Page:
The thing we were interested in respect to this article was obviously Apple TV+ streaming subscription service.
The release of the service is scheduled on November, 1. Starting that day, anyone who can access the Apple TV app on their devices (Android phones won’t have the app, obviously), will be able to subscribe for $4.99/month. Those who would purchase certain Apple devices (iPhone, iPad, Mac, and Apple TV) will receive one year of Apple TV+ for free.
The feedback from Reddit is positive on the pricing. The service will be commercial-free (like Netflix) but won’t follow its patterns at releasing the seasons all at one day for binge-watching.
it is hard to make any predictions of how on-demand video streaming market will look like in a couple of years. But what we can do right now (as a custom software development company with proper expertise and experience) is to have a look at how certain features of live-streaming apps are designed in their software.
Basic Features a Netflix-like App Must Have to Be Relevant
Okay, you may ask why we are narrowing the scope down to mobile applications. Cisco predicts that by 2020, over 75% of global mobile data traffic will be video content, and it seems like video streaming apps are responsible for the big chunk of that percentage.
We’ve already mentioned that Apple TV Plus will only operate on iOS devices, so if you own, let’s say, Samsung mobile phone, you won’t be able to enjoy the content. At the same time, Samsung Smart TV set will definitely enable you to do just that.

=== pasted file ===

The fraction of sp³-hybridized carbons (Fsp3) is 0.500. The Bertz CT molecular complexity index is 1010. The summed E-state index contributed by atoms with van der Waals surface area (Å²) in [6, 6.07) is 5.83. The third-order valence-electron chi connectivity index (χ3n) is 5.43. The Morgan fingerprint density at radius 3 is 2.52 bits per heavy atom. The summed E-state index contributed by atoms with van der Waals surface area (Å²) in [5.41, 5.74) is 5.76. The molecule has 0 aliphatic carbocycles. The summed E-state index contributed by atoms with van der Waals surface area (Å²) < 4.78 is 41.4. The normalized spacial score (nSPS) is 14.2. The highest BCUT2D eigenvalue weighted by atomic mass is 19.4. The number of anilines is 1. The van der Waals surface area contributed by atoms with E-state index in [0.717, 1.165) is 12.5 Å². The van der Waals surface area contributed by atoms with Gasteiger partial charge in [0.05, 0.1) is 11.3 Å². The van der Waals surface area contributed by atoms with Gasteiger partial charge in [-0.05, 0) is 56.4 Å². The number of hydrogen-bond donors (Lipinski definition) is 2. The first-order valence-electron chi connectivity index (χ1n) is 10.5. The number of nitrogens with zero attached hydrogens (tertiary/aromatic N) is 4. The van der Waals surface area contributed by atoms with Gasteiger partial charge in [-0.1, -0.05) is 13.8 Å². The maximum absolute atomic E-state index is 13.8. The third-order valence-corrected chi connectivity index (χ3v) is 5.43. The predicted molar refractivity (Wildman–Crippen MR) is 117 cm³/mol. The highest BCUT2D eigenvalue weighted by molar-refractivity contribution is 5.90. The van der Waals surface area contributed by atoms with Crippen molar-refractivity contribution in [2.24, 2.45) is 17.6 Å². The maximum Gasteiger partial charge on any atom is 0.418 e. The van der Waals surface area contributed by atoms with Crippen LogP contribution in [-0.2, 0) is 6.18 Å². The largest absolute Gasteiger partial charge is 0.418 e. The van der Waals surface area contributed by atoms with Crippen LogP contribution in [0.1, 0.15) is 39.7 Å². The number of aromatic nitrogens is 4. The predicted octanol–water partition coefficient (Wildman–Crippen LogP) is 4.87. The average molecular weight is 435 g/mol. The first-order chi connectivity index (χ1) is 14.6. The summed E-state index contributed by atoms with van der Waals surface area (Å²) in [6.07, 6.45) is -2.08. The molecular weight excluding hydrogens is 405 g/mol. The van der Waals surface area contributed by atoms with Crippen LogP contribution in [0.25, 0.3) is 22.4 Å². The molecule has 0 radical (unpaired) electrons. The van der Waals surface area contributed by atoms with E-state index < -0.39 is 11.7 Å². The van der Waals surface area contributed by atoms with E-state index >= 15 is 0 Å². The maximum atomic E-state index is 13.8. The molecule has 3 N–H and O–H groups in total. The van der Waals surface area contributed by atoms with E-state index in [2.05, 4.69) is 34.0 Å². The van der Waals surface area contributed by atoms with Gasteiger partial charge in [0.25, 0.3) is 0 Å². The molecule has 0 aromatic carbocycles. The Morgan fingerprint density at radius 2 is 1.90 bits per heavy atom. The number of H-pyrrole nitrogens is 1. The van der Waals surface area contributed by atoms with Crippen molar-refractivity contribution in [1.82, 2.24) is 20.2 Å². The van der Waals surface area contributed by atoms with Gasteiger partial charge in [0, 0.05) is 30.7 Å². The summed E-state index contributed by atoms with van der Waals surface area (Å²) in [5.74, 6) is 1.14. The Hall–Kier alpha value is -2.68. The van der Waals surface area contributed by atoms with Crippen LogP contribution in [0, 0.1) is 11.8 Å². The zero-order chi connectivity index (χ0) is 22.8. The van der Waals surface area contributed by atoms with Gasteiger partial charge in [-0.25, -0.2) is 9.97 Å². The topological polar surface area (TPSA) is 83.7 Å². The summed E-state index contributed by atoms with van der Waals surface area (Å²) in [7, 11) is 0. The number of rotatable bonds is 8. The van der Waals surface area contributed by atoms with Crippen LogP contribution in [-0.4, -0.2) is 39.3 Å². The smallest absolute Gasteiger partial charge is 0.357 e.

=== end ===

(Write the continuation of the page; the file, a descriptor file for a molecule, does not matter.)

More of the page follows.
Netflix has their very own tech blog where they describe realization of certain features.
The registration screen opens up the list of basic functionalities. The industry standard includes authorization via e-mail or a social network, “remember password” option and follows up. By the way, Netflix notifies users that they “hate paperwork too” – a nice psychological trick that makes billing process as simple as it gets.
Meanwhile, Netflix offers 30-days free trial to all the newcomers. Apple offers a much shorter trial of one week, and we have already mentioned that a year-long subscription after the buying a device is pretty nice feature.
Then the streaming apps have personal profile where a user can set an avatar, update payment information, change the password and do some general customization of their interface.
Push notifications play a big role in guiding users to absorbing content (and reminding of the service to those who are browsing their phone in search of the activities for the night.